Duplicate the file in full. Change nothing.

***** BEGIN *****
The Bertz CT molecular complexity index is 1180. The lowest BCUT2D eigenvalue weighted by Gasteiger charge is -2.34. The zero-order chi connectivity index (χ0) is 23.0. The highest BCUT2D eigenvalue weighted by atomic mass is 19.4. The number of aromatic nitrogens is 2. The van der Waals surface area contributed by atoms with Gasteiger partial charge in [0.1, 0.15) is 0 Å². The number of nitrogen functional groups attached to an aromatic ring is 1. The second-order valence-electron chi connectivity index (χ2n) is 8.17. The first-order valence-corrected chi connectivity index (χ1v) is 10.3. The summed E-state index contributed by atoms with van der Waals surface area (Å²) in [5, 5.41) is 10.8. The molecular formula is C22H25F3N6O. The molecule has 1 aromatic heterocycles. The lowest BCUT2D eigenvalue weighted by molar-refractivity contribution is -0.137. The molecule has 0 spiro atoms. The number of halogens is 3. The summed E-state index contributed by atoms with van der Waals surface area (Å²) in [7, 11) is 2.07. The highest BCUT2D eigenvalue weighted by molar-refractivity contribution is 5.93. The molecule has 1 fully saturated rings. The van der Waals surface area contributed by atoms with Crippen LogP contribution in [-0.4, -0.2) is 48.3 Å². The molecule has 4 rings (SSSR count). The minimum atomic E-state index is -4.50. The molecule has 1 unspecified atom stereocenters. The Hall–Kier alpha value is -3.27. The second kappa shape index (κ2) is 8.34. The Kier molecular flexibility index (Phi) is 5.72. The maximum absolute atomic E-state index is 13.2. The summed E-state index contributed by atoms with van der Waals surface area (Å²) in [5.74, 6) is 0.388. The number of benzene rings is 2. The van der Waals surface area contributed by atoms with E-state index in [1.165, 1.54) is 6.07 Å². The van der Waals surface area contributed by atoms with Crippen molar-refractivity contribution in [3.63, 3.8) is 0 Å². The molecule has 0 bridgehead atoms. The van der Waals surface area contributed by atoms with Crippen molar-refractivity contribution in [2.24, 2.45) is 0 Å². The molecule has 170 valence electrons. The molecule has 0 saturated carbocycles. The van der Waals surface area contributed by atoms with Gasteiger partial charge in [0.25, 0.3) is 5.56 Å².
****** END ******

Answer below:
The Bertz CT molecular complexity index is 1180. The lowest BCUT2D eigenvalue weighted by Gasteiger charge is -2.34. The zero-order chi connectivity index (χ0) is 23.0. The highest BCUT2D eigenvalue weighted by atomic mass is 19.4. The number of aromatic nitrogens is 2. The van der Waals surface area contributed by atoms with Gasteiger partial charge in [0.1, 0.15) is 0 Å². The number of nitrogen functional groups attached to an aromatic ring is 1. The second-order valence-electron chi connectivity index (χ2n) is 8.17. The first-order valence-corrected chi connectivity index (χ1v) is 10.3. The summed E-state index contributed by atoms with van der Waals surface area (Å²) in [5, 5.41) is 10.8. The molecular formula is C22H25F3N6O. The molecule has 1 aromatic heterocycles. The lowest BCUT2D eigenvalue weighted by molar-refractivity contribution is -0.137. The molecule has 0 spiro atoms. The number of halogens is 3. The summed E-state index contributed by atoms with van der Waals surface area (Å²) in [7, 11) is 2.07. The highest BCUT2D eigenvalue weighted by molar-refractivity contribution is 5.93. The molecule has 1 fully saturated rings. The van der Waals surface area contributed by atoms with Crippen LogP contribution in [-0.4, -0.2) is 48.3 Å². The molecule has 4 rings (SSSR count). The minimum atomic E-state index is -4.50. The molecule has 1 unspecified atom stereocenters. The Hall–Kier alpha value is -3.27. The second kappa shape index (κ2) is 8.34. The Kier molecular flexibility index (Phi) is 5.72. The maximum absolute atomic E-state index is 13.2. The summed E-state index contributed by atoms with van der Waals surface area (Å²) in [5.74, 6) is 0.388. The number of benzene rings is 2. The van der Waals surface area contributed by atoms with E-state index in [1.165, 1.54) is 6.07 Å². The van der Waals surface area contributed by atoms with Crippen molar-refractivity contribution in [3.63, 3.8) is 0 Å². The molecule has 0 bridgehead atoms. The van der Waals surface area contributed by atoms with Crippen molar-refractivity contribution in [2.24, 2.45) is 0 Å². The molecule has 170 valence electrons. The molecule has 0 saturated carbocycles. The van der Waals surface area contributed by atoms with Gasteiger partial charge in [0.25, 0.3) is 5.56 Å².